Here we are in the second week of January– many people had extended time off the last few weeks in December, so theoretically most people should be well rested. So why are so many of us tired at this time?
It turns out that holiday hangover is a real thing. Unlike a regular hangover, which is caused by too many cocktails, a holiday hangover is caused by too much of many things.
At this time of year there are a lot of celebrations, and the foods we celebrate with are typically high in salt and fat. We all know that these things aren’t good for our waist lines, but the salt also makes our hearts work harder.
At this time of year we love to indulge in holiday cocktails. While we enjoy communing with the spirits, those cocktails add to both normal hangovers and holiday hangovers. We say cheers to the fun and fellowship over and over again. After all, that is part of the celebration, and we enjoy winding down with a festive libation.
But we don’t stop there, oh no, how can we? There are so many holiday treats. Clients/Vendors send holiday treats to work. Then there are the treats from co-workers/employers. The more treats we have, the more we want. Research has shown that when we eat sugar, opioids and dopamine are released, which causes a high. Just as with drugs, our systems release less dopamine after a time, and we need more sugar to get that same “high.” Most people don’t say no, after all, no one wants to be rude or ungrateful.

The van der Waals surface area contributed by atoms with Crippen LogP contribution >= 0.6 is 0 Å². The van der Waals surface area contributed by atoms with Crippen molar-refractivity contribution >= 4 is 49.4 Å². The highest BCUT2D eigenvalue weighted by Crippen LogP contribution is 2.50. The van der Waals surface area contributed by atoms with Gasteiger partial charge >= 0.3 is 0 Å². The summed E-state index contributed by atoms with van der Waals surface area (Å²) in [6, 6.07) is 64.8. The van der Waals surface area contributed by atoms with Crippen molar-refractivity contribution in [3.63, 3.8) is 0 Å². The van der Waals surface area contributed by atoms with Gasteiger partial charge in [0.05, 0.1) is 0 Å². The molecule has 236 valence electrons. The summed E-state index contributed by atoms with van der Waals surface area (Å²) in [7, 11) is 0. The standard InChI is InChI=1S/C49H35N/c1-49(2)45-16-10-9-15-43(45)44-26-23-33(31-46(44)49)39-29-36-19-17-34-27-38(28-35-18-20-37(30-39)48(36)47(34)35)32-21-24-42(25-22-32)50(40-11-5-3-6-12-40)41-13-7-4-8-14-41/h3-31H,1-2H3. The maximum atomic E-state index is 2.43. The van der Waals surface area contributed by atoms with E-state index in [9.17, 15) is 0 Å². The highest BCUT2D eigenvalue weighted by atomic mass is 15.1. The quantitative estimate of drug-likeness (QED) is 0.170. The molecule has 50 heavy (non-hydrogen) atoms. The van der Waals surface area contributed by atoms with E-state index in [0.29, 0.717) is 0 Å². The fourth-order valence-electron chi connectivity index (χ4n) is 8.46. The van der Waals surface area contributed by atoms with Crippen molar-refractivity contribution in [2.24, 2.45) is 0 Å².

Then there are the family gatherings. Most families are not like a Norman Rockwell painting. There is the Uncle who drinks too much and behaves inappropriately, or the cousin who takes a strong stance on politics who decides the family dinner table is the right place to tout those politics. Or perhaps everyone is well behaved, but you spent a lot of time traveling to all of the festivities, sometimes in another city or state, and maybe you had to pack up a car load of people for each trip.
It is also cold and flu season, and even those who are sick don’t stay at home because there is too much to do. While this is the season of giving, germs are not on anyone’s wish list.
Add to that the fact that retail facilities and radio stations start playing Christmas music so early. Linda Blair, a psychologist in Great Britain, claims that too much Christmas music is actually bad for your health. So how is it that those tunes, most of which are happy and peppy, and are created to bring joy, can instead be harmful?
According to Blair, the music is a reminder of the stressful chores that have to be done before the holiday. She says that the music can irritate people if played too early, and I for one can attest to that! The article reported that Best Buy started playing Christmas music on October 22; it seems we can no longer at least make it through Halloween without being bombarded by Christmas.
We can do an awful lot of running without taking time to rest. The day starts early because there is so much to do, and it ends late because of the celebrations. We don’t eat right, and we aren’t sleeping enough or maintaining our normal schedules. We can be stressed by family or sad to say good bye.
We all know that feeling of coming back to work after being off for any extended amount of time. Add in the stress of the holidays, and that equals tired, exhausted employees. Do your best to brighten the mood at work and ease employees back into the new year.
Sources: Philadelphia.cbslocal.com, nbcnews.com, healthline.com, en.wikipedia.org